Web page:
It’s been more than a year since we had some extensive and intensive debates at Harry’s Place (see here, here, here, here and here) about the Johns Hopkins University report in The Lancet estimating more than 600,000 violent deaths in Iraq since the US invasion of March 2003.
Now a study conducted by the World Health Organization and the Iraq Health Ministry, and published in The New England Journal of Medicine, has estimated about one-fourth that number of violent deaths for the same period.
According to National Public Radio:
Both studies counted civilian and combatant fatalities. [The WHO’s Ties] Boerma thinks the difference in their findings is that the earlier Hopkins study visited far fewer neighborhoods and villages. Researchers working with Hopkins visited 47 so-called clusters; researchers with WHO visited more than 1,000 clusters.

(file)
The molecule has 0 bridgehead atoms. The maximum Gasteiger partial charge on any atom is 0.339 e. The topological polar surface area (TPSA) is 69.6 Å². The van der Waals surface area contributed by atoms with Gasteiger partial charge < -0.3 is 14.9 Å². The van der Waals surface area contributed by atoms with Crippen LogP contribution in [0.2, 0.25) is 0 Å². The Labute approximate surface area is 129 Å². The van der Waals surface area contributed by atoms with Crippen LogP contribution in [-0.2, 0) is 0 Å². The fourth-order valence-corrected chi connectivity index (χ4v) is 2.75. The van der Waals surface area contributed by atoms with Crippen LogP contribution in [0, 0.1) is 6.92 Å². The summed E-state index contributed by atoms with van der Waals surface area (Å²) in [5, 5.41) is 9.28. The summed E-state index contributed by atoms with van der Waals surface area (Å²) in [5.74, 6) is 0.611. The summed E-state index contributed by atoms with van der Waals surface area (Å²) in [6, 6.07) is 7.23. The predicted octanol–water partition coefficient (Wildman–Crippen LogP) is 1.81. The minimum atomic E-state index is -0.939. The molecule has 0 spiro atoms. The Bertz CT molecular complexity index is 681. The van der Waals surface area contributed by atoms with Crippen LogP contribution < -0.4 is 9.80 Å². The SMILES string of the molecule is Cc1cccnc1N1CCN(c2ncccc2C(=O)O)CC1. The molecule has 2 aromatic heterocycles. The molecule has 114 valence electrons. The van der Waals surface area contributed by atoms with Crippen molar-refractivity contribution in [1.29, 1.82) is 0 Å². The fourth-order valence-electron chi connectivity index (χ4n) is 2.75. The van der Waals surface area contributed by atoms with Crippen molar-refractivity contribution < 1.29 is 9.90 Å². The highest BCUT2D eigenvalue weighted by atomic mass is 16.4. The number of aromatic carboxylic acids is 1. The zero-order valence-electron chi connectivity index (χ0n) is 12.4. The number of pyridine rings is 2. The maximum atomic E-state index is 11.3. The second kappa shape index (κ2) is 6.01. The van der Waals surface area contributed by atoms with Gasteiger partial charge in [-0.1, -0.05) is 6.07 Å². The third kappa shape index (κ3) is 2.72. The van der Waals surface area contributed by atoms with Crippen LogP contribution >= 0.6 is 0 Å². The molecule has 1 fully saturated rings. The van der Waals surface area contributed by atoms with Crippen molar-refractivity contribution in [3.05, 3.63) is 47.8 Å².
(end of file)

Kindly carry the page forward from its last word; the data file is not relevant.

“Because we are talking about a survey that is much larger, we have a little bit more confidence in that method than in a very small cluster survey,” says Boerma.
Boerma admits that even the bigger survey missed areas that were too violent to get into and so they made adjustments for that.
Now assuming this is a reasonably accurate count, 151,000 deaths is a horrendous number by any measure. And it would be useful (though probably impossible) to get some idea of which sides are responsible for which portions of these deaths. But surely a difference of 450,000 deaths is significant.
I wonder if any of those who defended the Hopkins study’s estimate– sometimes with more political passion than scientific rigor– will be prepared to reconsider.
Update: The latest National Journal has a cover story questioning the findings of the Johns Hopkins study published in The Lancet.
(Hat tip: Hamid.)